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From Antitrust Law Daily, July 17, 2015

$60M settlement of college athletes’ publicity rights suit gets final approval

By Linda O’Brien, J.D., LL.M.

The federal district court in Oakland, California has given final approval to the $60 million combined settlement of a class action suit by a group of current and former college student-athletes against the National Collegiate Athletic Association (NCAA), Electronic Arts, Inc., and Collegiate Licensing Company for conspiring with licensing companies for the use of their names, images, and likenesses in television broadcasts and video games (Keller v. Electronic Arts, Inc. July 15, 2015, Wilken. C.).

Samuel Keller, Byran Cummings, LaMarr Watkins, and Bryon Bishop, student-athletes who played on men’s football or basketball teams at Division I member schools and conferences, filed suit in May 2009 against the NCAA. The suit alleged that the NCAA violated federal antitrust law by conspiring with licensing companies, Electronic Arts Inc. and Collegiate Licensing Co. to restrain competition in two related national markets—the college education market and the group licensing market—for the commercial use of the student-athletes’ names, images, and likenesses in television broadcasts and NCAA brand video games. Specifically, the plaintiffs challenged NCAA rules that bar student-athletes from receiving a share of the revenue the NCAA and member schools earn from the sale of those licenses.

In April 2014, the court granted the plaintiffs’ motion for summary judgment on their antitrust claims against the NCAA and set their damage claims for a bench trial.

In September 2014, the court granted preliminary approval to the current class action settlement. The settlement class was also preliminarily certified and defined as follows: all NCAA Division I football and men’s basketball players listed on a roster published by a school whose team was included in the NCAA brand video game originally published or distributed from May 4, 2003 through September 3, 2014 and whose assigned jersey number appears on a virtual player in the software, or whose photograph was included in the software. The plaintiffs moved for final approval of the settlement.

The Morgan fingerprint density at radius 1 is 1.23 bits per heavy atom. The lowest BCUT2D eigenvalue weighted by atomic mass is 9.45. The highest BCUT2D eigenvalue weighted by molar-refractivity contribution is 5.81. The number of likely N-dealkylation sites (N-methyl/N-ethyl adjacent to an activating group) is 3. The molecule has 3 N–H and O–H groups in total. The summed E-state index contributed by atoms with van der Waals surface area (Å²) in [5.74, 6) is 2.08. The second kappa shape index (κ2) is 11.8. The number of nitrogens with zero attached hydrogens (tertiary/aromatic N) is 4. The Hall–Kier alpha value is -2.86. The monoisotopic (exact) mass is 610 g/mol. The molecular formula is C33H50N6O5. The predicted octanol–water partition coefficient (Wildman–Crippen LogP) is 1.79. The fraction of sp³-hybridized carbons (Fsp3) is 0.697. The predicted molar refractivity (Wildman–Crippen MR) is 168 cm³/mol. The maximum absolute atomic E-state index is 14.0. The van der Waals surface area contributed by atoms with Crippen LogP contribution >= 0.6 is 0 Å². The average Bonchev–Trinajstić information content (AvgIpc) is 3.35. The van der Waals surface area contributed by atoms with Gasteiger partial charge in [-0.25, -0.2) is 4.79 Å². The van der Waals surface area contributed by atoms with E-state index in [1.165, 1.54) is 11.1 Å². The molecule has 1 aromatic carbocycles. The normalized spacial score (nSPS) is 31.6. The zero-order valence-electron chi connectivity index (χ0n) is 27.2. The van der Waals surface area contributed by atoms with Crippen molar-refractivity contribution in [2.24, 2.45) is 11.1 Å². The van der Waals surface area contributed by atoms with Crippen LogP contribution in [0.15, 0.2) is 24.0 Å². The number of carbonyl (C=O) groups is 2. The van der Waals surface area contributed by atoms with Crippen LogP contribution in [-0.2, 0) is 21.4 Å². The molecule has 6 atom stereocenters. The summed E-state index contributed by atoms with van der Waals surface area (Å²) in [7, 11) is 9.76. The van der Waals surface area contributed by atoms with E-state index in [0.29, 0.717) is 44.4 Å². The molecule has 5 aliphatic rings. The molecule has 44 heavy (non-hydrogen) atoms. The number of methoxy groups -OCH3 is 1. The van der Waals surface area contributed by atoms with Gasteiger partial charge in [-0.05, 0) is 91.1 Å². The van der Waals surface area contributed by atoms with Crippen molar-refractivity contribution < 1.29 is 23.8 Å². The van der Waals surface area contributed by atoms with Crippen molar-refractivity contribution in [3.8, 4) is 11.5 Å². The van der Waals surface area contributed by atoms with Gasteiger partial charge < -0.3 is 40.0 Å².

Settlement. The court found that the settlement was fair, reasonable, and adequate. The plan of allocation provides a monetary recovery on a pro rata basis on the number of their season roster appearance points to all class members who file a timely claim. The nationwide notice program was extensive and robust, and included members of the class who could be identified through reasonable efforts. The previous appointment of the class representatives and class counsel were confirmed.

The court noted that the response to the proposed settlement was overwhelmingly positive and only three objections were filed. The objections to the requested attorneys’ fees, incentive awards, claims process, and scope of the release were rejected as meritless.

The case is No. 4:09-cv-1967.

Attorneys: Shana E. Scarlett (Hagens Berman Sobol Shapiro LLP) for Samuel Michael Keller. Robert James Slaughter (Keker & Van Nest LLP) for Electronic Arts Inc. Glenn Douglas Pomerantz (Munger Tolles & Olson), Juan Carlos Araneda (Fisher & Phillips LLP), and Robert James Wierenga (Schiff Hardin LLP) for National Collegiate Athletic Association. Amber Melia Trincado (King & Spalding LLP) for Collegiate Licensing Co.

Companies: Electronic Arts Inc.; National Collegiate Athletic Association; Collegiate Licensing Co.

MainStory: TopStory Antitrust CaliforniaNews

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